Study and Exam Preparation [OFF-SITE] Self-study E04 E10 E15 E16 E17 G01 G02 G03 G04 T10 T11 1.36 34 N N Study content seminars
Total: 6 150
Total credits of in-class work: 2.4 Total class time hours: 60
Total credits of out of class work: 3.6 Total hours of out of class work: 90

As: Assessable training activity
Com: Training activity of compulsory overcoming (It will be essential to overcome both continuous and non-continuous assessment).

8. Evaluation criteria and Grading System
Evaluation System Continuous assessment Non-continuous evaluation * Description
Mid-term tests 30.00% 0.00% Elimination partial test for continuous assessment students
Laboratory sessions 20.00% 20.00% The evaluation includes a laboratory qualification, a qualification of the corresponding laboratory memory and an examination of the practices carried out.
Assessment of active participation 20.00% 0.00% The evaluation of the seminars includes the computation of the active participation, as well as the exercises delivered or solved in the seminars
Final test 30.00% 80.00% Second partial exam (30%). Or final exam (60%) of the subject for students who have not passed the first part
Total: 100.00% 100.00%  
According to art. 6 of the UCLM Student Evaluation Regulations, it must be provided to students who cannot regularly attend face-to-face training activities the passing of the subject, having the right (art. 13.2) to be globally graded, in 2 annual calls per subject , an ordinary and an extraordinary one (evaluating 100% of the competences).

Evaluation criteria for the final exam:
  • Continuous assessment:
    - The evaluation of theoretical content and exercises will be carried out through the corresponding written tests.
    A minimum grade of 4.0 out of 10 must be obtained in each exam in order to apply the percentage corresponding to each test and obtain the final grade.
  • Non-continuous evaluation:
    It will be compulsory to carry out and evaluate the laboratory practices (20%). The rest of the contents will be evaluated through a final exam (80%)

Specifications for the resit/retake exam:
The grade in the extraordinary call will be: 80% exam and 20% laboratory practices.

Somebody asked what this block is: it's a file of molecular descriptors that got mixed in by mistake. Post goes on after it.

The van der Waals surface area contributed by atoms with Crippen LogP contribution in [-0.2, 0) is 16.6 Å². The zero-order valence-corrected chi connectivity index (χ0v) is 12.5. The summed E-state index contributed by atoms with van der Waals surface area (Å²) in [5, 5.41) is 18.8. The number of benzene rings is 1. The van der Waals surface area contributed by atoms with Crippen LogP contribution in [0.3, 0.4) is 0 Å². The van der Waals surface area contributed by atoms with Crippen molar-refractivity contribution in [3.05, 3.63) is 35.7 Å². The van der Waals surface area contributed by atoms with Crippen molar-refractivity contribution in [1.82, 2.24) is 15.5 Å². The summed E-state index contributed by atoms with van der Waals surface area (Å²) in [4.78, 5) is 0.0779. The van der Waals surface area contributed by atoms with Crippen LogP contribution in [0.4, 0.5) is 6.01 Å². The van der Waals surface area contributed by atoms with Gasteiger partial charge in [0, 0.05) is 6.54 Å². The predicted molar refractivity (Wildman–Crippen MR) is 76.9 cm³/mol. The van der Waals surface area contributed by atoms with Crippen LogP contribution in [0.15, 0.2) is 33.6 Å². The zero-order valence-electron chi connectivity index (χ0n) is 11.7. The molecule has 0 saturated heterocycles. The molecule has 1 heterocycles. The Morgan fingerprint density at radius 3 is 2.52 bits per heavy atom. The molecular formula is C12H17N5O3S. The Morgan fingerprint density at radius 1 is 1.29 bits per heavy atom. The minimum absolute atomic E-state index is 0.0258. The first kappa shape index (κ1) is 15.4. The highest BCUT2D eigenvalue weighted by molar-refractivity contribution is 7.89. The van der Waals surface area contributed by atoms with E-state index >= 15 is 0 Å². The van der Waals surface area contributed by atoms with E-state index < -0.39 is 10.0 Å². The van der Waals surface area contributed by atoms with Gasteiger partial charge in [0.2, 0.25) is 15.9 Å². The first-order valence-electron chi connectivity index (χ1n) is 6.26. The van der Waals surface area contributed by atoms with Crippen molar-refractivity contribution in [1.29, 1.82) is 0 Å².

Specifications for the second resit / retake exam:
Evaluation criteria not defined
9. Assignments, course calendar and important dates
Not related to the syllabus/contents
Hours hours
Writing of reports or projects [AUTÓNOMA][Self-study] 2
Study and Exam Preparation [AUTÓNOMA][Self-study] 4
Study and Exam Preparation [AUTÓNOMA][Self-study] 4.5

Unit 1 (de 12): INTRODUCTION TO THERMODYNAMICS: ZERO PRINCIPLE. EQUATIONS OF STATE. Purpose of chemical thermodynamics. Fundamental thermodynamic definitions. Thermodynamic variables. State functions and their properties. Thermodynamic balance. Zero principle of thermodynamics. Temperature and temperature scales.
Activities Hours
Class Attendance (theory) [PRESENCIAL][Lectures] 2
Workshops or seminars [PRESENCIAL][Problem solving and exercises] 2
Writing of reports or projects [AUTÓNOMA][Self-study] 2
Study and Exam Preparation [AUTÓNOMA][Self-study] 3
Study and Exam Preparation [AUTÓNOMA][Self-study] 1.5
Comment: INTRODUCTION TO THERMODYNAMICS: ZERO PRINCIPLE. EQUATIONS OF STATE. Purpose of chemical thermodynamics. Fundamental thermodynamic definitions. Thermodynamic variables. State functions and their properties. Thermodynamic balance. Zero principle of thermodynamics. Temperature and temperature scales.

Unit 2 (de 12): FIRST LAW OF THERMODYNAMICS. THERMAL CHEMISTRY. Heat and work. Reversible and irreversible processes. Internal energy. First Law of thermodynamics. Enthalpy. Heat capacities. Joule experiment: Joule coefficient. Joule Thomson's coefficient. Calculation of thermodynamic magnitudes in different processes. Heat and enthalpy of reaction. Experimental determination of heats of reaction: Hess's law. Ratio of heat of reaction to pressure and constant volume. Enthalpy dependence of reaction with temperature: Kirchhoff's law.
Activities Hours
Class Attendance (theory) [PRESENCIAL][Lectures] 4
Workshops or seminars [PRESENCIAL][Problem solving and exercises] 2
Writing of reports or projects [AUTÓNOMA][Self-study] 1.5
Study and Exam Preparation [AUTÓNOMA][Self-study] 4.5
Study and Exam Preparation [AUTÓNOMA][Self-study] 4.5